Fanene's heritage key to NFL success

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Fanene's heritage key to NFL success

The islands that make up American Samoa are closer to Australia than they are to Hawaii.

Just a blip on the Atlas, American Samoa has left a mark on the NFL by turning out NFL-caliber players on the regular.

A 2010 60 Minutes report says all you need to know: From an island of just 65,000 people, there are more than 30 players of Samoan descent in the NFL and over 200 playing Division I college ball. That's like 30 current NFL players coming out of Sparks, Nev., or Gastonia, N.C.

Recently signed Patriots defensive endtackle Jonathan Fanene is just one of them and it certainly means something to represent his homeland.

A lot of pride, he said. From American Samoa, a small little island, but Im so proud of it. Not just me, theres a couple guys that represent our island perfectly.

The real question, though, is why? What is it about this little place a place that thrives mostly off tuna fish canning that allows for NFL success? The answer, according to Fanene, is pretty simple.

Because they want it more.

Growing up in American Samoa is no walk in the park. Children learn at a young age that it takes hard work to be successful and to make life livable there. Count that as one reason why you see American Samoan players like Fanene and Pittsburghs Troy Polamalu, make it in the league.

The lifestyle we have back home is pretty much like a workout for us (laughs), Fanene said. Its a habit. You just wake up and do a lot of chores before we go to school. Our parents arent going to do the chores for us, so we have to get up and do it for them, and I believe thats why were more, like how can I say this more like strongly outside, like outside working. Playing in the NFL is a hard job.

Without trying to put words in Fanenes mouth, it creates a work ethic necessarily for success in the NFL. His parents, David and Anna Maria Fanene, instilled that in each and every one of Fanenes 12 siblings (Fanene is the second oldest To be the second oldest, I have to do a lot. My parents expect me to do a lot of chores and be the leader of the family.), who range in age from 32 to 13.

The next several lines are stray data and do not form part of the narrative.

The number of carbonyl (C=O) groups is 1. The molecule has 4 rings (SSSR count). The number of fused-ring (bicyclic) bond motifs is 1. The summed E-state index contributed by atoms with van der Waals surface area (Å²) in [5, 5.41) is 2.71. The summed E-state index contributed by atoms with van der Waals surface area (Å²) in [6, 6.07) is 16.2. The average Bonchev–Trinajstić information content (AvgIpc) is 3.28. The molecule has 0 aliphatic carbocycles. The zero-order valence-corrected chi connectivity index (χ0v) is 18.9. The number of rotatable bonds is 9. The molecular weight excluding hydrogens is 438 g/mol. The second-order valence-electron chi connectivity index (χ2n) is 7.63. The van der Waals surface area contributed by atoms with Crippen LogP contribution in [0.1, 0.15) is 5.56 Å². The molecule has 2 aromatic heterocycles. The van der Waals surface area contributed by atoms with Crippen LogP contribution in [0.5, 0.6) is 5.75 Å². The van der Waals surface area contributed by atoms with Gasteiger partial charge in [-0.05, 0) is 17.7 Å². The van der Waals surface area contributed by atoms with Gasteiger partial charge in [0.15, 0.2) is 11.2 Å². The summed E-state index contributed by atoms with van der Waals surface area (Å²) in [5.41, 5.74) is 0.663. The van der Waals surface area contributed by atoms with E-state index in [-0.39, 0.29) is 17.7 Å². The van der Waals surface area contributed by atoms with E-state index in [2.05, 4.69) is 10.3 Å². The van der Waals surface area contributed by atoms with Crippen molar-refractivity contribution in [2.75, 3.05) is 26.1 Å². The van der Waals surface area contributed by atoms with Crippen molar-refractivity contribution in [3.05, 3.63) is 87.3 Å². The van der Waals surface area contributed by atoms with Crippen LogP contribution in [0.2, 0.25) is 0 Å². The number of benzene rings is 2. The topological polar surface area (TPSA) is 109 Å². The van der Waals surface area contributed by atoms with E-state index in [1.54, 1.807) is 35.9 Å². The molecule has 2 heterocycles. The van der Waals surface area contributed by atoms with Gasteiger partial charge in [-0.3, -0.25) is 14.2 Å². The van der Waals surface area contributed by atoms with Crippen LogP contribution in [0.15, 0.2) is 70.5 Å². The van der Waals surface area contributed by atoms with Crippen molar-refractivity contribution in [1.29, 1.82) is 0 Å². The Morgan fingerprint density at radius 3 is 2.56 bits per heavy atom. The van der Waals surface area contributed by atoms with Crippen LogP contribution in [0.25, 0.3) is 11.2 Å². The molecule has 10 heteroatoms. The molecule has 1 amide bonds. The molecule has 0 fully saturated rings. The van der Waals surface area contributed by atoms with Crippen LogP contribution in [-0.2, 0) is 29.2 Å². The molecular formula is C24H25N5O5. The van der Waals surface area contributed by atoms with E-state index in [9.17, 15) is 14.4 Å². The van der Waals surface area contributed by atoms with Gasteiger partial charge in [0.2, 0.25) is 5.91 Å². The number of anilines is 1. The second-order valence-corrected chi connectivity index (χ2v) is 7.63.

You can learn more about Fanenes family and homeland by watching the 60 Minutes feature something Fanene is grateful for.
It was a blessing. I didnt expect 60 Minutes, but my dad called me the next day and told me about the program and he told me, Be ready, theres going to be someone here next week, to talk to me about NFL players from American Samoa. I was surprised. Ive been blessed to do everything right and go back home and help my family, my parents. Not just that, but to be an example to the kids back home.

With the money earned from the NFL, Fanene built a beautiful home for his family.

Yeah, that house was for my parents, he said. Im happy I did something for them because they did a lot for me.

Its obvious that Fanenes family values are strong, and even though his new home is 7,300-plus miles away from his old, he takes everything hes learned from there with him.

Workout was intense today, he said on Tuesday, his first words to the media. It was pretty good today.

Just like old times.

Bill Belichick says Brad Stevens has given him 'a lot of insight' on coaching

Bill Belichick says Brad Stevens has given him 'a lot of insight' on coaching

Celtics coach Brad Stevens told reporters last week that spending time with Bill Belichick can make you "feel pretty inadequate as a coach."

But Belichick raved about Stevens during a conference call on Sunday. The two spent time together on Friday night for the Hall of Fame Huddle fundraiser to benefit Belichick's foundation, and the Patriots coach explained that he's learned a lot from the Celtics boss.